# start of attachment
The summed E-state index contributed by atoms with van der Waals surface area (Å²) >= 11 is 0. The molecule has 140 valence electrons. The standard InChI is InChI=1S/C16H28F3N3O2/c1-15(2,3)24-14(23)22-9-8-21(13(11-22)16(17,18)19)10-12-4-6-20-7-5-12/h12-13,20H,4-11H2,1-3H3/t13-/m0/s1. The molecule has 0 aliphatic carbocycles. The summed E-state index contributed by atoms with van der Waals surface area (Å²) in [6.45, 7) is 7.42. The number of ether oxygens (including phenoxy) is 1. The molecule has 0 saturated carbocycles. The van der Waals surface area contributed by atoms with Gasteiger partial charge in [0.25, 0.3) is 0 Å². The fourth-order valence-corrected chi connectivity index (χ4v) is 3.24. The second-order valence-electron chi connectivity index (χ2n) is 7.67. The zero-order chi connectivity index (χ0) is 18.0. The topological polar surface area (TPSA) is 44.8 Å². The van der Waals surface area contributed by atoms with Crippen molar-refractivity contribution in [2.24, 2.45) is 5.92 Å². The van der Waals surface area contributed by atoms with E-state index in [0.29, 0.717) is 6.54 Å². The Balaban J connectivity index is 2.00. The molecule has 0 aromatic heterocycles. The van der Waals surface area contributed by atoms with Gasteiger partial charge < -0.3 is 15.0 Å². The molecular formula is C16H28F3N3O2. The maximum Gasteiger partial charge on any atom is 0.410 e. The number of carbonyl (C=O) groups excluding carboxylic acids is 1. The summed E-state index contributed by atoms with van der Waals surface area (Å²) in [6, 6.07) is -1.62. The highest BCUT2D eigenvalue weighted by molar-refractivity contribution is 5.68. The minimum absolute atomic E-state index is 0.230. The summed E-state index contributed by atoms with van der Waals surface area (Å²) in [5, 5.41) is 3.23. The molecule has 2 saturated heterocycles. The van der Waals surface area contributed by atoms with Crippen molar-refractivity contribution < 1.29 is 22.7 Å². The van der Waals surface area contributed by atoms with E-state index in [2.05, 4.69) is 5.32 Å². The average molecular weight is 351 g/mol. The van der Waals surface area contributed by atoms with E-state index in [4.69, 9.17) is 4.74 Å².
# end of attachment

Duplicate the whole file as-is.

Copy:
The summed E-state index contributed by atoms with van der Waals surface area (Å²) >= 11 is 0. The molecule has 140 valence electrons. The standard InChI is InChI=1S/C16H28F3N3O2/c1-15(2,3)24-14(23)22-9-8-21(13(11-22)16(17,18)19)10-12-4-6-20-7-5-12/h12-13,20H,4-11H2,1-3H3/t13-/m0/s1. The molecule has 0 aliphatic carbocycles. The summed E-state index contributed by atoms with van der Waals surface area (Å²) in [6.45, 7) is 7.42. The number of ether oxygens (including phenoxy) is 1. The molecule has 0 saturated carbocycles. The van der Waals surface area contributed by atoms with Gasteiger partial charge in [0.25, 0.3) is 0 Å². The fourth-order valence-corrected chi connectivity index (χ4v) is 3.24. The second-order valence-electron chi connectivity index (χ2n) is 7.67. The zero-order chi connectivity index (χ0) is 18.0. The topological polar surface area (TPSA) is 44.8 Å². The van der Waals surface area contributed by atoms with Crippen molar-refractivity contribution in [2.24, 2.45) is 5.92 Å². The van der Waals surface area contributed by atoms with E-state index in [0.29, 0.717) is 6.54 Å². The Balaban J connectivity index is 2.00. The molecule has 0 aromatic heterocycles. The van der Waals surface area contributed by atoms with Gasteiger partial charge < -0.3 is 15.0 Å². The molecular formula is C16H28F3N3O2. The maximum Gasteiger partial charge on any atom is 0.410 e. The number of carbonyl (C=O) groups excluding carboxylic acids is 1. The summed E-state index contributed by atoms with van der Waals surface area (Å²) in [6, 6.07) is -1.62. The highest BCUT2D eigenvalue weighted by molar-refractivity contribution is 5.68. The minimum absolute atomic E-state index is 0.230. The summed E-state index contributed by atoms with van der Waals surface area (Å²) in [5, 5.41) is 3.23. The molecule has 2 saturated heterocycles. The van der Waals surface area contributed by atoms with Crippen molar-refractivity contribution < 1.29 is 22.7 Å². The van der Waals surface area contributed by atoms with E-state index in [2.05, 4.69) is 5.32 Å². The average molecular weight is 351 g/mol. The van der Waals surface area contributed by atoms with E-state index in [4.69, 9.17) is 4.74 Å².